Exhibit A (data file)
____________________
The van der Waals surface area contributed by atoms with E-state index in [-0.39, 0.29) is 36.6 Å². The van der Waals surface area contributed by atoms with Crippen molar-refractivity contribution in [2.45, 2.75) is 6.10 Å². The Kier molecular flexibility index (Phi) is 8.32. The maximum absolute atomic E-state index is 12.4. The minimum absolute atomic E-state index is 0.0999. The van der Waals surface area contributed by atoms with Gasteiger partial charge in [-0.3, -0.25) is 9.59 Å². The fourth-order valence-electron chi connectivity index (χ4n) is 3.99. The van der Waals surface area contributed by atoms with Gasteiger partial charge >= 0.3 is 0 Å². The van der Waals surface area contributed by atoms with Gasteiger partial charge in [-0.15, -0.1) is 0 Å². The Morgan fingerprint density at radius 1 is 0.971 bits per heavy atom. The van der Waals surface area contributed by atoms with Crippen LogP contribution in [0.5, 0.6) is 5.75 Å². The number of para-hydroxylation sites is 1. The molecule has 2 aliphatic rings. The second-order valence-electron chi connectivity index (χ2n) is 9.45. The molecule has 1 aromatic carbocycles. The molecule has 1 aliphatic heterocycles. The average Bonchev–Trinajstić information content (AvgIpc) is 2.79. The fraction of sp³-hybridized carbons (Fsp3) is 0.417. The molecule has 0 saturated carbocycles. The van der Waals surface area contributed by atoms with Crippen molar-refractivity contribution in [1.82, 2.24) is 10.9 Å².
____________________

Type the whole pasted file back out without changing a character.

The van der Waals surface area contributed by atoms with E-state index in [-0.39, 0.29) is 36.6 Å². The van der Waals surface area contributed by atoms with Crippen molar-refractivity contribution in [2.45, 2.75) is 6.10 Å². The Kier molecular flexibility index (Phi) is 8.32. The maximum absolute atomic E-state index is 12.4. The minimum absolute atomic E-state index is 0.0999. The van der Waals surface area contributed by atoms with Gasteiger partial charge in [-0.3, -0.25) is 9.59 Å². The fourth-order valence-electron chi connectivity index (χ4n) is 3.99. The van der Waals surface area contributed by atoms with Gasteiger partial charge >= 0.3 is 0 Å². The van der Waals surface area contributed by atoms with Gasteiger partial charge in [-0.15, -0.1) is 0 Å². The Morgan fingerprint density at radius 1 is 0.971 bits per heavy atom. The van der Waals surface area contributed by atoms with Crippen LogP contribution in [0.5, 0.6) is 5.75 Å². The number of para-hydroxylation sites is 1. The molecule has 2 aliphatic rings. The second-order valence-electron chi connectivity index (χ2n) is 9.45. The molecule has 1 aromatic carbocycles. The molecule has 1 aliphatic heterocycles. The average Bonchev–Trinajstić information content (AvgIpc) is 2.79. The fraction of sp³-hybridized carbons (Fsp3) is 0.417. The molecule has 0 saturated carbocycles. The van der Waals surface area contributed by atoms with Crippen molar-refractivity contribution in [1.82, 2.24) is 10.9 Å².